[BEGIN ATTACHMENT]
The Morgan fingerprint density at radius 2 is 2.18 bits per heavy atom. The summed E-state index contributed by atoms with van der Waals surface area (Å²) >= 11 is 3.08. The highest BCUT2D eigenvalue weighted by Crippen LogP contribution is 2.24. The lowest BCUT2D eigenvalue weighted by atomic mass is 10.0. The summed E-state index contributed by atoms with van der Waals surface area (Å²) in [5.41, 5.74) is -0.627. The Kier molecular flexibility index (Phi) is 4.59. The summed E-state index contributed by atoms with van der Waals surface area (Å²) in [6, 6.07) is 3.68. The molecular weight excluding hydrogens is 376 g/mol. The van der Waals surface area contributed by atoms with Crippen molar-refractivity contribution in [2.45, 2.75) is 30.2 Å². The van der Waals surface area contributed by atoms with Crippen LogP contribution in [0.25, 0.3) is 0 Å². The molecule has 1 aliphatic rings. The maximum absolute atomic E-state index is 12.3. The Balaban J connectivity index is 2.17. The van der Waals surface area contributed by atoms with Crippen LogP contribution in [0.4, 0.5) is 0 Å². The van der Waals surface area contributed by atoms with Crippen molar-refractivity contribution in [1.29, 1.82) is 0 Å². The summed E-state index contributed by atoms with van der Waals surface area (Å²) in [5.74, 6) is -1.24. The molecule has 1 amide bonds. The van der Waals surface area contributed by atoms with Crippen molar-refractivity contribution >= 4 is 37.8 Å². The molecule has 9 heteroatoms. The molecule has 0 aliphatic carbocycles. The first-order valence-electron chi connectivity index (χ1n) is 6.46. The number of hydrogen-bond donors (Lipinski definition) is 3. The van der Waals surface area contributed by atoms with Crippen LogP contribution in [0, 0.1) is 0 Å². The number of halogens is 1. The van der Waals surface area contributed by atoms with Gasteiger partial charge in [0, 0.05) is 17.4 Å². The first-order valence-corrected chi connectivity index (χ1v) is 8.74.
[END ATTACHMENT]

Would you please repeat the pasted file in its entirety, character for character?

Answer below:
The Morgan fingerprint density at radius 2 is 2.18 bits per heavy atom. The summed E-state index contributed by atoms with van der Waals surface area (Å²) >= 11 is 3.08. The highest BCUT2D eigenvalue weighted by Crippen LogP contribution is 2.24. The lowest BCUT2D eigenvalue weighted by atomic mass is 10.0. The summed E-state index contributed by atoms with van der Waals surface area (Å²) in [5.41, 5.74) is -0.627. The Kier molecular flexibility index (Phi) is 4.59. The summed E-state index contributed by atoms with van der Waals surface area (Å²) in [6, 6.07) is 3.68. The molecular weight excluding hydrogens is 376 g/mol. The van der Waals surface area contributed by atoms with Crippen molar-refractivity contribution in [2.45, 2.75) is 30.2 Å². The van der Waals surface area contributed by atoms with Crippen LogP contribution in [0.25, 0.3) is 0 Å². The molecule has 1 aliphatic rings. The maximum absolute atomic E-state index is 12.3. The Balaban J connectivity index is 2.17. The van der Waals surface area contributed by atoms with Crippen LogP contribution in [0.4, 0.5) is 0 Å². The van der Waals surface area contributed by atoms with Crippen molar-refractivity contribution in [1.29, 1.82) is 0 Å². The summed E-state index contributed by atoms with van der Waals surface area (Å²) in [5.74, 6) is -1.24. The molecule has 1 amide bonds. The van der Waals surface area contributed by atoms with Crippen molar-refractivity contribution >= 4 is 37.8 Å². The molecule has 9 heteroatoms. The molecule has 0 aliphatic carbocycles. The first-order valence-electron chi connectivity index (χ1n) is 6.46. The number of hydrogen-bond donors (Lipinski definition) is 3. The van der Waals surface area contributed by atoms with Crippen LogP contribution in [0, 0.1) is 0 Å². The number of halogens is 1. The van der Waals surface area contributed by atoms with Gasteiger partial charge in [0, 0.05) is 17.4 Å². The first-order valence-corrected chi connectivity index (χ1v) is 8.74.